Post Date: Friday, December 22, 2017
StFYC’s first-ever College Sailing Insight session featured 11 of our High School Sailing alumni home from college, sitting on a panel and telling our high schoolers what it’s like at the next level. On Thursday night, the Golden Gate Room was alive.
Parents were invited too, because parents of college-bound kids have questions. The highlights reel went something like this, with quotes no doubt mangled but true to intent:
What advantage do you have as a sailor, coming from San Francisco Bay?
Nolan Van Dine, Cal Maritime: “When it’s windy, we crush.”
Can you sail in college, with all the time that it takes, and still get your academics right?
Sammy Shea, Tufts: “Our team runs four practices a week, but most people make three, and our coach is fine with that. He says you can do two things well in college. That can be academics and sailing. If not sailing, something else, but you’re there for the academics.”
Ryder Easterlin, Northwestern: “It adds stress, but it’s worth it.”
Sarah Paulsen, Cal: “We have a club program, not varsity. It makes for a balance because we can sail as much as we want and study when the time is right.”
Claire Mohun, Georgetown: “Being on our sail team takes up about 16 hours a week. We’re expected to make a minimum of two practices every week, but on any given weekend only half the team would be traveling to a regatta.”
Michael Tellini, Dartmouth: “The time commitment is huge, but it’s doable. I didn’t think I was going to sail in college, but then there are the relationships you build, and they’re real. People in college have plenty of free time. We fill that time. Those who don’t, probably belong somewhere else.”
[It was also roundly acknowledged that a new college sailor is quickly absorbed into the “tribe” and is unlikely to become a lost freshman. Or senior, for that matter. Or a lost graduate.]
What can sailing do to help me get accepted by the school of my choice?
Brent Harrill, Sailing Director, StFYC: “There are no scholarships allowed in college sailing, and only a few schools reserve spots for recruited sailors. In the whole country there are maybe 15 slots for recruits. For everyone else, how much influence the coaches have on admissions varies from school to school.”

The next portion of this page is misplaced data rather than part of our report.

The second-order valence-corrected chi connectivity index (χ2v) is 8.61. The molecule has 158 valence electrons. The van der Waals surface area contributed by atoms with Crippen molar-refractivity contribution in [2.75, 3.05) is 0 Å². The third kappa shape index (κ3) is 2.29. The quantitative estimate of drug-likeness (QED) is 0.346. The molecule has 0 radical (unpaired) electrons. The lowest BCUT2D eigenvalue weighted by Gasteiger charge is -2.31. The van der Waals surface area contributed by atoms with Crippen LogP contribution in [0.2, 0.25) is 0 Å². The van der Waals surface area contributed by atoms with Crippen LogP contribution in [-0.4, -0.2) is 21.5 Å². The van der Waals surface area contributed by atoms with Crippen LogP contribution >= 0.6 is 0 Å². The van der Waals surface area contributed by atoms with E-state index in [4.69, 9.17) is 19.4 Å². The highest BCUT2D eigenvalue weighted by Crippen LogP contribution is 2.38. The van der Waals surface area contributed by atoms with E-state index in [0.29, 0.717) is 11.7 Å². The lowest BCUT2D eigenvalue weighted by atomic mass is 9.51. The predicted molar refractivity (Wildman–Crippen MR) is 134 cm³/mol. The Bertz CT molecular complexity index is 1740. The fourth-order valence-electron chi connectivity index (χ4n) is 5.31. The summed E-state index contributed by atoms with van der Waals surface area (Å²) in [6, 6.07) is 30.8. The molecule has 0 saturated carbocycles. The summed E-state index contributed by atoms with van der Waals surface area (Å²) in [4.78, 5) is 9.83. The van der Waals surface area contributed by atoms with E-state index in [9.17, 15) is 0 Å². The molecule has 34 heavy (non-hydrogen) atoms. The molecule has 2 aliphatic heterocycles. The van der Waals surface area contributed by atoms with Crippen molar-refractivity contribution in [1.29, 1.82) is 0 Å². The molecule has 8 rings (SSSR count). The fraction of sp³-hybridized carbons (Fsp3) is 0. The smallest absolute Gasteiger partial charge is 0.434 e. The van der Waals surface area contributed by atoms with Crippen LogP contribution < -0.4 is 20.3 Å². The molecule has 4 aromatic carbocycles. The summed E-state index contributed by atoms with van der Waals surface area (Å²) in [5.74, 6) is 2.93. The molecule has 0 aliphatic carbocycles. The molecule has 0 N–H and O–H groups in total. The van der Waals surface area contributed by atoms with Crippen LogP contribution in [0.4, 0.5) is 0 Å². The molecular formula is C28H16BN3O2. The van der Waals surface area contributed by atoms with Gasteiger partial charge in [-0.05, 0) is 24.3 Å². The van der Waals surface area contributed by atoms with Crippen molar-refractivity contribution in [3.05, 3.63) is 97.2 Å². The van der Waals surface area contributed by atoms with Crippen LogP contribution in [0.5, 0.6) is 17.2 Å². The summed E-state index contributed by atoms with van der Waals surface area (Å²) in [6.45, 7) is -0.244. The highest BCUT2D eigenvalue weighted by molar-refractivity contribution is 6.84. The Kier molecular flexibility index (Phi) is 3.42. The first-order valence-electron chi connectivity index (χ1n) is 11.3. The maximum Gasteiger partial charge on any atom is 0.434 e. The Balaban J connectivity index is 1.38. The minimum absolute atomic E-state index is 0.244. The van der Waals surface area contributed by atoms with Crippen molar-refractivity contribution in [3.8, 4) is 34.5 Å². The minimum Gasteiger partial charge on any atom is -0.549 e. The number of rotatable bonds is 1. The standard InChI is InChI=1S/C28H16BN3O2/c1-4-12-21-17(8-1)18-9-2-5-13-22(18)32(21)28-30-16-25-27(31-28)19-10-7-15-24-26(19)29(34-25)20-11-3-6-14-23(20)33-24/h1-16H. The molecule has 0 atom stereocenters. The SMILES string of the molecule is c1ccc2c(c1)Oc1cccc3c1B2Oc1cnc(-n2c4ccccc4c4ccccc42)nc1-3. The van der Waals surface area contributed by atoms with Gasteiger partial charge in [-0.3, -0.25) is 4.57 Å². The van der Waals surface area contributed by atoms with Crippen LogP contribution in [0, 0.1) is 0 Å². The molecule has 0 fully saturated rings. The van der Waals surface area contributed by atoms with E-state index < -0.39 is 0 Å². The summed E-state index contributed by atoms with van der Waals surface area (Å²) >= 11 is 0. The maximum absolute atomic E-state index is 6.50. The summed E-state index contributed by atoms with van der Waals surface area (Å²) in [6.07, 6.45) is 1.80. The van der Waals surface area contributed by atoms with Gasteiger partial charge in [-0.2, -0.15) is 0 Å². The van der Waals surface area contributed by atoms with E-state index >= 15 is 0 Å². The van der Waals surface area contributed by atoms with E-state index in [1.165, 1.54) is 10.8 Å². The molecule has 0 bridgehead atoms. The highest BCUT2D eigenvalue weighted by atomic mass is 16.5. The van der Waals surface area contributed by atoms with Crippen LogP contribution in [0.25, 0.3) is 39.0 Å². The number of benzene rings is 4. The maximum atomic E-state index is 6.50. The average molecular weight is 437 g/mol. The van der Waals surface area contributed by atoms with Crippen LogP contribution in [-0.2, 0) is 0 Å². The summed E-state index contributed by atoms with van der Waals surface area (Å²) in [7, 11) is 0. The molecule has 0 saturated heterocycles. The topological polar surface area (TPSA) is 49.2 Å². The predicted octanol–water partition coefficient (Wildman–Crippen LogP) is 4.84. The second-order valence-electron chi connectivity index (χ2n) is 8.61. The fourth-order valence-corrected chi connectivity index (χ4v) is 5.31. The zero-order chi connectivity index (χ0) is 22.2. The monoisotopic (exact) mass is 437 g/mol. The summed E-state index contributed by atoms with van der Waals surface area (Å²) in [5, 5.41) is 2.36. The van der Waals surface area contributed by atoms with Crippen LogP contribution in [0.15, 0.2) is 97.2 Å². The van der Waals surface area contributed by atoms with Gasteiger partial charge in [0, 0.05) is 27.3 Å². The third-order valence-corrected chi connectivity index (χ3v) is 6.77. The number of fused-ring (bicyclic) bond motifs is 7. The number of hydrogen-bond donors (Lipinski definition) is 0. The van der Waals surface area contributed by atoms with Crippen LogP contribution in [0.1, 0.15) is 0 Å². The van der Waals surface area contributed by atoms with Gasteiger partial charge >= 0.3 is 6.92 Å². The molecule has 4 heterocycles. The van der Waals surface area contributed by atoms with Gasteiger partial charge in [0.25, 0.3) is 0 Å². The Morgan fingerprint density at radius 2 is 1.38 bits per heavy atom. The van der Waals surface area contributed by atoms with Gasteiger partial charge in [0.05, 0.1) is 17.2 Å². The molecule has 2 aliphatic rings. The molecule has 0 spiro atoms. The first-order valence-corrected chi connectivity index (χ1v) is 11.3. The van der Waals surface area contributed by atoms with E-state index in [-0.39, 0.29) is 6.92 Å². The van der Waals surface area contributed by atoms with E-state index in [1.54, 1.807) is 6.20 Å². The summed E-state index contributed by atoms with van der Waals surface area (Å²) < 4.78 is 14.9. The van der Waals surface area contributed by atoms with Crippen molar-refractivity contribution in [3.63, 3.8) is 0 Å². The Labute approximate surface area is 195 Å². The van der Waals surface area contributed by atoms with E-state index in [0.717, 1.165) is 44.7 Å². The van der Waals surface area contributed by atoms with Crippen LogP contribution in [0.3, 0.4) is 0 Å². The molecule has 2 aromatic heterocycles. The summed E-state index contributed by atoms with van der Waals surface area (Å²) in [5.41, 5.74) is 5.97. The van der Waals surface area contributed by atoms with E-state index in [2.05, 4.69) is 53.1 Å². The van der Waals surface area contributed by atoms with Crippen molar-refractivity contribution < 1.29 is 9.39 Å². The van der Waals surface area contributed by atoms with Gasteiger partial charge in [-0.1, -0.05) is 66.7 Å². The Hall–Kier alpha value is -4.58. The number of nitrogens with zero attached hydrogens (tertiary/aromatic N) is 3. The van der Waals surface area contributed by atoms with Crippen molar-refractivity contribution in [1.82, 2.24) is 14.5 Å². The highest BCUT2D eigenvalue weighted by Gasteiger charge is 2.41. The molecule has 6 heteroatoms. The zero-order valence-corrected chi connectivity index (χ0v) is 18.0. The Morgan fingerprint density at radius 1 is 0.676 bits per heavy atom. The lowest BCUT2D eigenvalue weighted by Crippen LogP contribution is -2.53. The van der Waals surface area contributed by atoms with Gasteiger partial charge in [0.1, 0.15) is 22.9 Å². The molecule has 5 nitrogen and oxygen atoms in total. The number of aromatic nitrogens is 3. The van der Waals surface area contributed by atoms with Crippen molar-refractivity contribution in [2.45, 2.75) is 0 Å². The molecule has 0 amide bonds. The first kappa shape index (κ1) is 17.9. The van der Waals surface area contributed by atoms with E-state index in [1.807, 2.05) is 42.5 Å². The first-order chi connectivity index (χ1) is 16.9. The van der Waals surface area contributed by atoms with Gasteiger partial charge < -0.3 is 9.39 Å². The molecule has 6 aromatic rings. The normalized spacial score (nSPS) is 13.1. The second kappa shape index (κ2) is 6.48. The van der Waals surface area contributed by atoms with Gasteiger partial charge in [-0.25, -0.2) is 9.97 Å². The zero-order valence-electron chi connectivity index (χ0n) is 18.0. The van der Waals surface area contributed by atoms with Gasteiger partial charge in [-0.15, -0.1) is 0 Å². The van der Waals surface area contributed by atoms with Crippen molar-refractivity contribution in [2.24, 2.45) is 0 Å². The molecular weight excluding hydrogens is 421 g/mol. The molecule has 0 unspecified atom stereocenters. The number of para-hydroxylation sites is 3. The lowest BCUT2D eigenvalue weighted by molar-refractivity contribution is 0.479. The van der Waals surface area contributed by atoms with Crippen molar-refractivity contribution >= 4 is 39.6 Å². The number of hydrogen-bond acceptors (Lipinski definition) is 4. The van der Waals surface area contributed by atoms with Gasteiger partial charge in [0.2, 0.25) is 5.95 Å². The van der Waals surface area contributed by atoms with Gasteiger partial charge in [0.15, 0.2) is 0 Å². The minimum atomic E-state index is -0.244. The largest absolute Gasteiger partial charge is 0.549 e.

Claire Mohun, Georgetown: “Our school has four spots for recruits in every freshman class, but they have to meet an academic threshold to qualify. [Even if it’s lower than the school’s general-population threshold.] When you’re applying as a regular student, our coach doesn’t need to hear why you want to be on the sailing team. He needs to hear why you want to go to Georgetown, not some other school.”
Will Paulsen, USC: “Our coach will tell you straight out that he has no pull with admissions.”
Brent Harrill: “But there are schools with sailing programs that have pull.”
Emily Verdoia, U. of Texas: “If you are writing to coaches, include your GPA.” [That’s one aspect of how coaches know if you’re a fit for the school, thus for the team.]
Should you reach out to the coaches, as early as your junior year but especially in August ahead of your senior year?
Should you supply a lengthy sailing resume?
All: NO. Highlights only. And what is a goal that you set for yourself, and accomplished?
What was your biggest surprise in college sailing?
Sally Mace, Stanford: “It’s not like other sailing. The races run six or eight minutes, so it’s hot. You’re rounding the weather mark with the entire fleet.” [You’ll learn to make lightning-quick decisions.]
What if I’m not good enough?
Michael Tellini, Dartmouth: “No matter where you are now, you can get to where you want to be if you’re willing to work for it. College sailing will make you a great sailor, if you step up.”
Reported by, and taking full responsibility for mangled quotes,
Kimball Livingston, Staff Commodore